No entrepreneurial handbook or face-to-face mentorship with a self-made billionaire can ever fully guarantee a business’ success. But it looks like Asia Pacific’s Gen Zs and millennials are willing to take the challenge head on.
A 2021 Asia Pacific Young Entrepreneurs Survey released by Herbalife Nutrition unveiled that 72% of Gen Zs and millennials in the region aspire to build their own businesses, with almost nine out of 10 (87%) of them believing that the best age to start a business is under 40 years old. The average best age, they said, is 27.
The global nutrition company polled more than 4,000 people in the Gen Z and Millennial (aged 18 - 40) groups to examine entrepreneurship trends across Indonesia, Japan, Malaysia, Philippines, Singapore, South Korea, Taiwan and Vietnam.
"Many aspiring entrepreneurs are driven by the prospect of following their passions, and desire to become their own bosses. They see their youth as a strength, especially when it comes to being technology savvy and having fresh ideas," said Stephen Conchie, Senior Vice President and Managing Director, Herbalife Nutrition Asia Pacific.
Right skills and experience needed
But while they have burning fervor for entrepreneurship, the respondents said they are not jumping into business before they get relevant experiences and necessary skills to manage one.
"Most respondents feel intimidated by their lack of experience, are concerned about business start-up costs, and the necessary financial and market knowledge. This is where learning good business fundamentals; having mentors, the right resources and a supportive community can help budding entrepreneurs to better navigate the uncertainties ahead. These important steps can improve their chances of success," added Conchie.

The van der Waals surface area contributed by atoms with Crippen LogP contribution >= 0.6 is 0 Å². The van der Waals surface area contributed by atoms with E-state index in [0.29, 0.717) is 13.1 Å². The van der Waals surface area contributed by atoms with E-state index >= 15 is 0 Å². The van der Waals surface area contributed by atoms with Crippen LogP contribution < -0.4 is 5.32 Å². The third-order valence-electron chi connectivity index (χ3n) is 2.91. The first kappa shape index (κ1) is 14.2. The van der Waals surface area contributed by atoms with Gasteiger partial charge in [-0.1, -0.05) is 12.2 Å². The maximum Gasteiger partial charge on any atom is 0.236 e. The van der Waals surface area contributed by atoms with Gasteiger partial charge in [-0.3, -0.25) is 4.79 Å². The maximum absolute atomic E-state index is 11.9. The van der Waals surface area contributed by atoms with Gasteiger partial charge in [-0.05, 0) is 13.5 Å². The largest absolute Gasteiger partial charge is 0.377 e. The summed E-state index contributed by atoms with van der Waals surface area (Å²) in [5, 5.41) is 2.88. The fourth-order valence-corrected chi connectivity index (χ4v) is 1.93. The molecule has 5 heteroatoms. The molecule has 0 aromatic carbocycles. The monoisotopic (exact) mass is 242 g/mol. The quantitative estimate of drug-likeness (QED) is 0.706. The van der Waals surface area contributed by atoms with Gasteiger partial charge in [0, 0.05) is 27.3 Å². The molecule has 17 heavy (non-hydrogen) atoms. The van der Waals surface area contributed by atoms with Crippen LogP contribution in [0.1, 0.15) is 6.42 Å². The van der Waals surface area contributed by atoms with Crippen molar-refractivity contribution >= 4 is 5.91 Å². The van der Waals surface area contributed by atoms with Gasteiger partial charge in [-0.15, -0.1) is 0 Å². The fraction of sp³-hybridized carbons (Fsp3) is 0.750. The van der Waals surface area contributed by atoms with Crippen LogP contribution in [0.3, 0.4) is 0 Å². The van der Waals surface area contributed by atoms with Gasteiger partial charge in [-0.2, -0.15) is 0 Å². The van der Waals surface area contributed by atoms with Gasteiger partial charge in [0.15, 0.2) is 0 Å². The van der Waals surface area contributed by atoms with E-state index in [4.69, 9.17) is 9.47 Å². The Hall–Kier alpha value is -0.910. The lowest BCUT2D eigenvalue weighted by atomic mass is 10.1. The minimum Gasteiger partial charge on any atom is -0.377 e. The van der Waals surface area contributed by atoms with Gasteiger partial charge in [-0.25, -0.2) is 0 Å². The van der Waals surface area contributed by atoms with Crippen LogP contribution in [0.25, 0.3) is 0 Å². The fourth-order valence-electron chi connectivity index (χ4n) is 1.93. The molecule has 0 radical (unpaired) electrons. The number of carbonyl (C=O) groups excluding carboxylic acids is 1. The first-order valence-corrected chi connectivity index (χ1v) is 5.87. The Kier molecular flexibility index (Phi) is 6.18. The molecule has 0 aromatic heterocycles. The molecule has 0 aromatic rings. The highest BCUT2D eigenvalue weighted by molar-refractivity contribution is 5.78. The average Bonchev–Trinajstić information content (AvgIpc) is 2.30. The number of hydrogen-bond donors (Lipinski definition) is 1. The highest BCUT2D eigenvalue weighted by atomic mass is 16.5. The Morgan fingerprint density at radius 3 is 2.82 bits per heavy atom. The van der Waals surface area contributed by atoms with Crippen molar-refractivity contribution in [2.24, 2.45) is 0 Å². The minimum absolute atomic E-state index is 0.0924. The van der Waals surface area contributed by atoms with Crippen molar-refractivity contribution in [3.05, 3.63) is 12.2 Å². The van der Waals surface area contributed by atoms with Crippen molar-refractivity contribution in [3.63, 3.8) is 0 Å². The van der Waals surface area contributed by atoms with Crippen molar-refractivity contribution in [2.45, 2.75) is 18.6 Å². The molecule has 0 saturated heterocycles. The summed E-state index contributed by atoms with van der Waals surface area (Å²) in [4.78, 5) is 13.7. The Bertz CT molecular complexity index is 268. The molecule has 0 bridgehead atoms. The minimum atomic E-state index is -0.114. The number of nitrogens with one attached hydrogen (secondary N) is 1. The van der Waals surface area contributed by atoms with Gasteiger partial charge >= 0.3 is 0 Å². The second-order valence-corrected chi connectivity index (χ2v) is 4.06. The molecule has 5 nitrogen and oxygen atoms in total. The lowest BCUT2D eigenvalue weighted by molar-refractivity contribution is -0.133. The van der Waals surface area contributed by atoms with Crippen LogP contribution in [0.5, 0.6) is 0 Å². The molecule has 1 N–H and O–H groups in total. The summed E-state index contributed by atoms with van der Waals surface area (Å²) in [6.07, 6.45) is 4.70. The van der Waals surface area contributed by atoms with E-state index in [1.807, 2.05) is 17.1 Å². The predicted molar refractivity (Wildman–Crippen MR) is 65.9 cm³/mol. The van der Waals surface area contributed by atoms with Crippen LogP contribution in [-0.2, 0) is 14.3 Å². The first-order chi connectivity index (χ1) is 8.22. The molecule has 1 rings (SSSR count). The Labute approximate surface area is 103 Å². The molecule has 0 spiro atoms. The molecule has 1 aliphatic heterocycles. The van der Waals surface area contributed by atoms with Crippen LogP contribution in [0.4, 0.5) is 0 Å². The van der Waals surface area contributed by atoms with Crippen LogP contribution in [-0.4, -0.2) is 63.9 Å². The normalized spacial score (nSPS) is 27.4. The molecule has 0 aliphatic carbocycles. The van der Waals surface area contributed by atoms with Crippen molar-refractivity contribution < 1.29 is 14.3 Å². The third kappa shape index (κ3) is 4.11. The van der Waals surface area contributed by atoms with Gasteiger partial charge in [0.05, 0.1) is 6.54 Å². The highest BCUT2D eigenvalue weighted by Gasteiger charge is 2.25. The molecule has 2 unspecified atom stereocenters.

Because they’re starting young, the respondents said they have better adaptability to new technology and are more likely to embrace state-of-the-art innovations than the older generations. Not to mention they bring fresh unexplored ideas that, when developed, will create groundbreaking results.
When asked about the motivations for their entrepreneurship aspirations, the top reasons include following their passion (40%), becoming their own boss (39%), wanting more flexibility in their jobs (37%), supporting their families (36%), and wanting a career change (33%).
Money is (always) an issue
The journey to success begins with a single step — but the most crucial part of starting a business actually starts after that first step. Finances play a big part on where that step leads, and Gen Zs and millennials know this. Survey respondents said the initial costs (38%) and the lack of financing and market knowledge support (35%) are the main challenges of making their dream ventures come true.
Finding angel investors and forging partnerships can be key to getting the right investments needed to get those ideas off the ground, but that’s easier said than done, especially for young hopefuls. It’s important to have your own monetary investment first, be it a 12 months’ worth of savings or a freelance job you can rely on for financial safety net.
Many entrepreneurs who’ve already made it to the top (Did you know John Koum worked as a janitor before launching WhatsApp?) have had to sacrifice so much to gain what they want. Save up enough so you won’t have to worry about rent or food as you grow your business.
And don’t forget about insurance, licenses and taxes — they will take a huge chunk of your profit margin.
Beyond monetary funds, survey respondents said training and education (55%) and access to business tools (45%) will help drive success.